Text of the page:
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Physicians and Authoritarianism in History

This text is exerpted from a paper to be published in "The Hazards of Harassing Doctors : Regulation and Reaction in transatlantic healthcare" © CMPI, NY 2008

"The fate of individuals who choose to devote themselves to the art of healing has varied greatly in the course of history. Some healers became saints or icons; others were burnt at the stake. The status of physicians in society intimately reflects perceptions and beliefs related to illness and disease at given times and places. The institutional architecture and social or legal frameworks produced by dominant creeds or ideologies also impinge on the outcome of their endeavours as healers. In his first aphorism, Hippocrates, the "father of medicine" overtly acknowledged this influence of "external circumstances" on successes or failures of the art.

The professed objectives of doctors, the knowledge that they are perceived as holding or that they duly acquire, compounded by the strong emotional impact of suffering and disease has naturally tended to put them in position of authority. Their power has seldom found itself in open conflict with that of rulers. The might inherent to medicine and that wielded by kings or presidents do not operate at the same levels and are of a different nature. Physicians however, have had to contend or to compromise with existing societal power structures often at the expense of the essence of their trade. The tragic history of totalitarianism in 20th century Europe shows how indiscriminate allegiance to state authority or to reigning ideologies can easily pervert medical power.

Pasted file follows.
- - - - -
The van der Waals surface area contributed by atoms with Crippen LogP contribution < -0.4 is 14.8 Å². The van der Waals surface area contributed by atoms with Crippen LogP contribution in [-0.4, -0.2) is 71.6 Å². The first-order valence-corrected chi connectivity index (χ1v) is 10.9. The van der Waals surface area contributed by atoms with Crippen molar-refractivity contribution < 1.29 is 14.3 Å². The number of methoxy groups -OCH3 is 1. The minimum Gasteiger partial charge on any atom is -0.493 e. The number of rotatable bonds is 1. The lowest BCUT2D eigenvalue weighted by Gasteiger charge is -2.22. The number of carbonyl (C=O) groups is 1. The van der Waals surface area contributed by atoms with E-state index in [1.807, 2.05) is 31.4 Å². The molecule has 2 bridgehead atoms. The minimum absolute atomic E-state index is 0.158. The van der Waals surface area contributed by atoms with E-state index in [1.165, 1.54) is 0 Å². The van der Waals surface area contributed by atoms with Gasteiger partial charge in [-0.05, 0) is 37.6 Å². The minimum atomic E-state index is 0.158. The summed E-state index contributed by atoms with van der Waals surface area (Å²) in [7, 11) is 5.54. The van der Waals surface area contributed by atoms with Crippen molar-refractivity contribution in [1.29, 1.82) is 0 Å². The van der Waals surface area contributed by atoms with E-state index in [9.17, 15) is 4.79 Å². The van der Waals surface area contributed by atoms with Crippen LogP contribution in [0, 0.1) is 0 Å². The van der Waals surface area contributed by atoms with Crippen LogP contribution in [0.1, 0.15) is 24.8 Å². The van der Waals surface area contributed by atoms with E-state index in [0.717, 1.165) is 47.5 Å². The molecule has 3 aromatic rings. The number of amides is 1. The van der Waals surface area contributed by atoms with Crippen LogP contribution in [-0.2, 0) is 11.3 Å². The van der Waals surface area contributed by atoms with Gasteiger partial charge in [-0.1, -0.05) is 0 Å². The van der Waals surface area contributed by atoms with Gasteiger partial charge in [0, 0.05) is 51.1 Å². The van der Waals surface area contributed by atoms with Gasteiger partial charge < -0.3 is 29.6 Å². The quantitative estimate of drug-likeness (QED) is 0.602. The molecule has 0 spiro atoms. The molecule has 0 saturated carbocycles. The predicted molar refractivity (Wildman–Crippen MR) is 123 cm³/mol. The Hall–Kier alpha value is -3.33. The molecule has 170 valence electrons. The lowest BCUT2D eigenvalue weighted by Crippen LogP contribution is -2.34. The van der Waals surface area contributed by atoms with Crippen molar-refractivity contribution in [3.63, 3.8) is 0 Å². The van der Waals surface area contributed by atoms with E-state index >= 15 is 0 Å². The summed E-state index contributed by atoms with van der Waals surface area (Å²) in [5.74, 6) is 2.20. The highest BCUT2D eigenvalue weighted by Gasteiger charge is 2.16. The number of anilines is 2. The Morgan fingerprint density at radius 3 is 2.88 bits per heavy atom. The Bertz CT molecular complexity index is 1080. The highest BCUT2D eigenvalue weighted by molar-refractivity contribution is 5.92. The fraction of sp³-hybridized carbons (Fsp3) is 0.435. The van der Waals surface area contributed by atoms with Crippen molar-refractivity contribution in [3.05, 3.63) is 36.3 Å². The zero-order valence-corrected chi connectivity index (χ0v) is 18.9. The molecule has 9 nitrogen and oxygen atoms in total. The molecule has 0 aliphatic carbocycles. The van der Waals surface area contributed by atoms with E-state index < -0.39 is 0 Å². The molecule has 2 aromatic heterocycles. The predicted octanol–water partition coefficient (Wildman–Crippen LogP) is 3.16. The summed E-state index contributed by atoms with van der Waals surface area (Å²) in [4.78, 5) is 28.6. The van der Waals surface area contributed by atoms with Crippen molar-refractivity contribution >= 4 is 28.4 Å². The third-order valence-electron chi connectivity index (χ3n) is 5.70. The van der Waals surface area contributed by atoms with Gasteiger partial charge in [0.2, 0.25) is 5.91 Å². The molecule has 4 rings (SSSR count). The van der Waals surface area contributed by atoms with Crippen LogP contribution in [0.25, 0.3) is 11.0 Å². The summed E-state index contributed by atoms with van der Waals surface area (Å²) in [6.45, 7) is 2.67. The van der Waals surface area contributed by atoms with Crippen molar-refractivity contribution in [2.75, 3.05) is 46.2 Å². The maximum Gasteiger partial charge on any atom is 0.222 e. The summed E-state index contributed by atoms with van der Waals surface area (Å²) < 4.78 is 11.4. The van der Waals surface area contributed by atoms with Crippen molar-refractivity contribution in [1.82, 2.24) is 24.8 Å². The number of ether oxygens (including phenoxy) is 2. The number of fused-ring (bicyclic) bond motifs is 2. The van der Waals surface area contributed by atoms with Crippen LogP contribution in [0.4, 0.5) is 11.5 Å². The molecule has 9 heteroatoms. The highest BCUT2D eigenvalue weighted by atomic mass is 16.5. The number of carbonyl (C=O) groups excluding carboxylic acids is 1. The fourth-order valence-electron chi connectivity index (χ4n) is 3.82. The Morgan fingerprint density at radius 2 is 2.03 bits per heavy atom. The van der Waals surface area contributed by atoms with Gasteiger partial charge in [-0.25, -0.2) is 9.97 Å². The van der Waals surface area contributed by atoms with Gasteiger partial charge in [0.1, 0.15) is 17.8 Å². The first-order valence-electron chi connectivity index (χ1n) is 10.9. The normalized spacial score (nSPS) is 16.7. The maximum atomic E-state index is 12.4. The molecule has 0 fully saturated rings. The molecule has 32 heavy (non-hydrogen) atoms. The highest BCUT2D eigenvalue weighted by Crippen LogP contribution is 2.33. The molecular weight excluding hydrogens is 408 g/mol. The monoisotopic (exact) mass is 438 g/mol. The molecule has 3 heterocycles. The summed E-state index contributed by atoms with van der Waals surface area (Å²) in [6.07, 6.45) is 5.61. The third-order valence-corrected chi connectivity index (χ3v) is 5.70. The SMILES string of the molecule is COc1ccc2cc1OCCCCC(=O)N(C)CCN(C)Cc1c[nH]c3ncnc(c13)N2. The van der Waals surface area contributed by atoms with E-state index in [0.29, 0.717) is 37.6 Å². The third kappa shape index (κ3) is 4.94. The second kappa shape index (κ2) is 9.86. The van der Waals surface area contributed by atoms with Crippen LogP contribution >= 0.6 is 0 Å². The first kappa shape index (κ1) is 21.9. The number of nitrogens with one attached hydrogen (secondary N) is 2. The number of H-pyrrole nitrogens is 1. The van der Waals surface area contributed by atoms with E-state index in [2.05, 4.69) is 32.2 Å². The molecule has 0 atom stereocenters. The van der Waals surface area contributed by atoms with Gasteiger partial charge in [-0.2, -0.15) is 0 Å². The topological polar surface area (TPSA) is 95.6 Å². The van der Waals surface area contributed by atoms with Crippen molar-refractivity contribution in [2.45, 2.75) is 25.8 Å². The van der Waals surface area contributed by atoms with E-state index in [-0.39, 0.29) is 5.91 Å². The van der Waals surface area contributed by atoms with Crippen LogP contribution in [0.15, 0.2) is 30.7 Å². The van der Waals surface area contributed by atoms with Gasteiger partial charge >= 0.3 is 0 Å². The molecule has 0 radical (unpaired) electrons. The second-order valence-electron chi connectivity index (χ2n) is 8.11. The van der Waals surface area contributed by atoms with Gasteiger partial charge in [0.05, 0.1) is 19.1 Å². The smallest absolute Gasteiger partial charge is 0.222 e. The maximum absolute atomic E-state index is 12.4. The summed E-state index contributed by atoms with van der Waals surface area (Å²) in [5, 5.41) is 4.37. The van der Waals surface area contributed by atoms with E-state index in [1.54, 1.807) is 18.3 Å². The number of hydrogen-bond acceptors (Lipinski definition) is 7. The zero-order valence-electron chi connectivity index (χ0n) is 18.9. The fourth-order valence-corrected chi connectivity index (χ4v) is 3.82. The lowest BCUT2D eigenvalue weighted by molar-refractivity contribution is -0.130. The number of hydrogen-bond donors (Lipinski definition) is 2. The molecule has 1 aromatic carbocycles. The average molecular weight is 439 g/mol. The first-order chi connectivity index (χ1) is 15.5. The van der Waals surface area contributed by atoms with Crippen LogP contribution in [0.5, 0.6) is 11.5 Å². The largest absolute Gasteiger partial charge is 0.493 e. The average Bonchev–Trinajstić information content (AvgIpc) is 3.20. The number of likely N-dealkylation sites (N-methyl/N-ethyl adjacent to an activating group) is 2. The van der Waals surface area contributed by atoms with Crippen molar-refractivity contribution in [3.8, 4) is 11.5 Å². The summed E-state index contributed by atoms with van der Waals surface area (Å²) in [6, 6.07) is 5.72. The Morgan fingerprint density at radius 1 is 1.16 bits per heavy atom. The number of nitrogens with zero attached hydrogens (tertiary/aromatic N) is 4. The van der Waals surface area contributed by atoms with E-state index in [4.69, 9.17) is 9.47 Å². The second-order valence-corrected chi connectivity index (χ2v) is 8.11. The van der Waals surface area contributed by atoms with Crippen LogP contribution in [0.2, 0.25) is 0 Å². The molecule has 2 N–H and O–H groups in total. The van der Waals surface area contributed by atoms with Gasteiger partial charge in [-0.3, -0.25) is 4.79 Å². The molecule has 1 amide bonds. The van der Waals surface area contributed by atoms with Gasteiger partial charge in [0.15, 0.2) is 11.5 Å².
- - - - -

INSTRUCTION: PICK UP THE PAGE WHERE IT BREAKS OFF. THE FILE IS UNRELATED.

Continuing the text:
At the dawn of medicine, the power of primitive healers emerged from magic, superstition or religion. It seldom strayed far from that of kings or rulers who invariably draw their legitimacy from the same sources." In ancient Mesopotamia, all strata of society were ultimately subjected to the rule of the king. Certain categories of healers enjoyed the status of priests. Religious privileges partly shielded them from the monarch's authority. Others: in particular the street surgeons were answerable to arbitrary laws and decrees. The Hammurabi Code established fees for given procedures. It also set sentences for unsuccessful treatments; compensation was based on the eye for an eye principle with some exceptions: a doctor’s eye had less value than a nobleman’s tooth, while a doctor’s finger was worth more than a slave’s life. This heavily authoritarian environment produced little progress in the art of healing. Ailing Babylonians took to the custom described by Herodotus of shunning healers and exposing their ailments on the marketplace hoping that some passer-by who may once have suffered from the same symptoms might stop and give advice.